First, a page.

Beautiful, tall, strong Garlic. We had almost no snow cover all winter and so this garlic started growing strong in February (during a one-week heat wave). Hope the bulbs are as big as I imagine they should be:
Fenced-in Onions, which are not as big as they should be because they get too much shade. But according to the rotation schedule, they are the lucky ones to get the shadier bed this year, so I will have to make do with small onions.
(I fence them in because we once had a raccoon get inside the fenced-in garden one night and walk all over the onions, knocking them all down and stopping their growth when they were just babies.)
Cabbage seedlings planted in front of the Onions. I never have luck with cabbage but I keep trying.
The first ripe Strawberry of the year
The tiny new path that I put into the Raspberry bed.
When I first put the bed in, I didn't realize that I had made it too wide to comfortably reach the berries once they filled in (four-feet wide). Okay, I knew it was too wide but I didn't care at the time. (Trust the experts when they say to make the beds no more than two-feet wide.) But after a few years of reaching deep into a thorny mess, I decided that smaller is better. Oddly enough, last year nearly all the raspberries in the middle of the bed died off and left a blank strip down the middle. It upset me last year that they died off like that, but this year I saw it as an opportunity. A blessing in disguise. And I placed some stones down the middle and tied the vines back to keep them out of the path. And now I have a nice little place to walk so that I can get right into the thick of it and get the berries that I usually miss.
The newly-planted tomatoes in their cages, with sweet peppers on the side
(They got in late this year because it was so cold. And then three of them got some sort of wilt almost immediately. I replaced them, but I am still watching them carefully.)
My experiment this year - a mixed bed of randomly-sown veggies
It contains ... Carrots
... Kale and Lettuce
... Beets, which are barely growing
(I never have luck with beets, either. But I keep trying. Even though I hate beets. I'm not sure why I keep trying to grow them if I hate them. Maybe it's because I think I'll magically start to like them if I grow them myself. I guess time will tell, if I ever successfully grow one and get a chance to eat it. And if not, maybe it's meant to be. Because honestly, I hate beets!)
... Chard, which is barely bigger than the baby clover next to it. Chard is from the beet family. The stalks taste like beets but the leaves taste like spinach. So I pull off the leaves to use in salads, but I toss the icky beet-tasting stalks.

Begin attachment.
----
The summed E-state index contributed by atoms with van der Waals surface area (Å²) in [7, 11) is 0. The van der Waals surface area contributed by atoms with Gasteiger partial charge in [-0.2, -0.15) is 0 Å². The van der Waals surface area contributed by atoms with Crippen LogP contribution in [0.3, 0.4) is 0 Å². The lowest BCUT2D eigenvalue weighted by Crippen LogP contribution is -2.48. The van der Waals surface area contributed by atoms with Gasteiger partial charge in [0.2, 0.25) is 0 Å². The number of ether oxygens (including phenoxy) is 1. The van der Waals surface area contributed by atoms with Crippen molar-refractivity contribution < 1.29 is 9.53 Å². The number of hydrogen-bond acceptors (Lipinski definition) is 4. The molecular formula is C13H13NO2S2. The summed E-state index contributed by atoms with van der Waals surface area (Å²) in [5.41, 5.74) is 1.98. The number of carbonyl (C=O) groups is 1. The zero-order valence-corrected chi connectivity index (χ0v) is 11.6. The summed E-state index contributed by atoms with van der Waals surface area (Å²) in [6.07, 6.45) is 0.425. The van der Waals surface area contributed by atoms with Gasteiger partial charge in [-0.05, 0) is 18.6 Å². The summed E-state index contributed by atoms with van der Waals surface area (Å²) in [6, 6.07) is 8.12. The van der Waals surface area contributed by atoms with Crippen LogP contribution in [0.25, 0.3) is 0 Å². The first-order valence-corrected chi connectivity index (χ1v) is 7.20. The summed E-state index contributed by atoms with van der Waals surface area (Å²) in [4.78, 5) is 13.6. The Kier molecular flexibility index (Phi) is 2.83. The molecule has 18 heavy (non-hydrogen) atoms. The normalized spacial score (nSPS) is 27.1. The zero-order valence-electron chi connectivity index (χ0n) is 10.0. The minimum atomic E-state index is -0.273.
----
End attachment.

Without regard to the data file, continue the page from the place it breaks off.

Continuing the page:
Because ... I ... hate ... beets!
... and Radishes, which I don't like, either. But my husband tolerates them. And they grow fast. So it's kinda a shame to not grow them.
And that's about it right now for the vegetable garden, except for ...
the first pea blossom ...
the pole beans which sprouted several days ago ...
and which I had to dust with diatomaceous earth because the bugs - pill bugs? - nibble them down and make them look like this:
And the zucchini and cucumbers that have just started sprouting ...
Maybe we'll get some heat soon and then things will start to really take off!
Oh, and I also have these beautiful blueberries starting...
The new black raspberry bed which is really starting to fill in ...
(I think black raspberries - not the same thing as blackberries - are even better than red raspberries!)
And my thick patch of Greek Oregano! Love drying this to use all winter!
Oh, and then there was this lovely surprise ...
I woke up yesterday at 6:45 a.m. and found these guys in the yard. This is exactly why I have chicken wire around the garden (not to mention the squirrels and deer).
This is him sitting by the chicken-wire fence, looking longingly into the garden
This is him up on his feet looking into the garden,
absolutely sure that there is something really good in there that he can't reach
This is him 5 seconds later . . . inside the garden. Just after I took the last picture, he darted right through a hole in the fence that I didn't know was there. Thank God that I woke up at 6:45 a.m. and grabbed my camera and decided to take pictures of the bunnies . . . or else I would have never known he was in there, eating all the beans and raspberries and peas that he could stuff into his fat little face. (He's in the middle there, turned away from me, looking for a way to get out since I was chasing him around the garden with a stick.)
This is how filthy my previously white socks got after I chased him around the garden trying to shoo him out as he threw himself up against the chicken-wire fence looking for a way out. (He finally got out through the gate I left open for him.) I was standing outside in my socks and big green robe taking his picture when I saw him dart through the hole. And I didn't have time to go back for shoes. Stupid, adorable bunnies.